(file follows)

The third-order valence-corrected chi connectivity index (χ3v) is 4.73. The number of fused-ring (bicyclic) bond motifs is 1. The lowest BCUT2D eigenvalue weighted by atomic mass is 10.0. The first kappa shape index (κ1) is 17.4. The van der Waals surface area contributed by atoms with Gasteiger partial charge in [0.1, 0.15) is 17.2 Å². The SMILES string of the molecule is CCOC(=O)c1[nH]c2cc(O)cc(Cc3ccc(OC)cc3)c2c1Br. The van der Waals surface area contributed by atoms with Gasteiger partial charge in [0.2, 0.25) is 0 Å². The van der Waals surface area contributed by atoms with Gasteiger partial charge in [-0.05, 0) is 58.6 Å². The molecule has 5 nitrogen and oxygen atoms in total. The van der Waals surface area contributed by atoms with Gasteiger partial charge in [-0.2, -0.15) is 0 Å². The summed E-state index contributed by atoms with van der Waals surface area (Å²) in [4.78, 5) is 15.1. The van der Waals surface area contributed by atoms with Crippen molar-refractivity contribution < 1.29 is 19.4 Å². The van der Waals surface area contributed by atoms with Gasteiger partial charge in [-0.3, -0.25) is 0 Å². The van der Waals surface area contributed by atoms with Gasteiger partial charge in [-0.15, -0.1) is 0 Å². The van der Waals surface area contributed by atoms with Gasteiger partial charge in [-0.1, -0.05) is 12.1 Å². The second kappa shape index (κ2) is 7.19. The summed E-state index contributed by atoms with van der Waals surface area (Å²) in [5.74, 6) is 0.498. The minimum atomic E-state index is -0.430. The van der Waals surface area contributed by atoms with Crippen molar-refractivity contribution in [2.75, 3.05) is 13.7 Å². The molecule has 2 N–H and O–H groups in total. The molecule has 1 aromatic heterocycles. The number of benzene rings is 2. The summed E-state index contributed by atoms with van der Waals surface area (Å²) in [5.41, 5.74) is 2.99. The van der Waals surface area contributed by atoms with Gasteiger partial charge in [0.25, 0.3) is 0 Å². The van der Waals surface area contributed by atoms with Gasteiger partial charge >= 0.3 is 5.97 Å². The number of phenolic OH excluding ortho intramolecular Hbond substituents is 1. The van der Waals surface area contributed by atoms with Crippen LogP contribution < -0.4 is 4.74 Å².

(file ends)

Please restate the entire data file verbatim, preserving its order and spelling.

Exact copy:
The third-order valence-corrected chi connectivity index (χ3v) is 4.73. The number of fused-ring (bicyclic) bond motifs is 1. The lowest BCUT2D eigenvalue weighted by atomic mass is 10.0. The first kappa shape index (κ1) is 17.4. The van der Waals surface area contributed by atoms with Gasteiger partial charge in [0.1, 0.15) is 17.2 Å². The SMILES string of the molecule is CCOC(=O)c1[nH]c2cc(O)cc(Cc3ccc(OC)cc3)c2c1Br. The van der Waals surface area contributed by atoms with Gasteiger partial charge in [0.2, 0.25) is 0 Å². The van der Waals surface area contributed by atoms with Gasteiger partial charge in [-0.05, 0) is 58.6 Å². The molecule has 5 nitrogen and oxygen atoms in total. The van der Waals surface area contributed by atoms with Gasteiger partial charge in [-0.2, -0.15) is 0 Å². The summed E-state index contributed by atoms with van der Waals surface area (Å²) in [4.78, 5) is 15.1. The van der Waals surface area contributed by atoms with Crippen molar-refractivity contribution < 1.29 is 19.4 Å². The van der Waals surface area contributed by atoms with Gasteiger partial charge in [-0.3, -0.25) is 0 Å². The van der Waals surface area contributed by atoms with Gasteiger partial charge in [-0.15, -0.1) is 0 Å². The van der Waals surface area contributed by atoms with Gasteiger partial charge in [-0.1, -0.05) is 12.1 Å². The second kappa shape index (κ2) is 7.19. The summed E-state index contributed by atoms with van der Waals surface area (Å²) in [5.74, 6) is 0.498. The minimum atomic E-state index is -0.430. The van der Waals surface area contributed by atoms with Crippen molar-refractivity contribution in [2.75, 3.05) is 13.7 Å². The molecule has 2 N–H and O–H groups in total. The molecule has 1 aromatic heterocycles. The number of benzene rings is 2. The summed E-state index contributed by atoms with van der Waals surface area (Å²) in [5.41, 5.74) is 2.99. The van der Waals surface area contributed by atoms with Gasteiger partial charge in [0.25, 0.3) is 0 Å². The van der Waals surface area contributed by atoms with Gasteiger partial charge >= 0.3 is 5.97 Å². The number of phenolic OH excluding ortho intramolecular Hbond substituents is 1. The van der Waals surface area contributed by atoms with Crippen LogP contribution < -0.4 is 4.74 Å².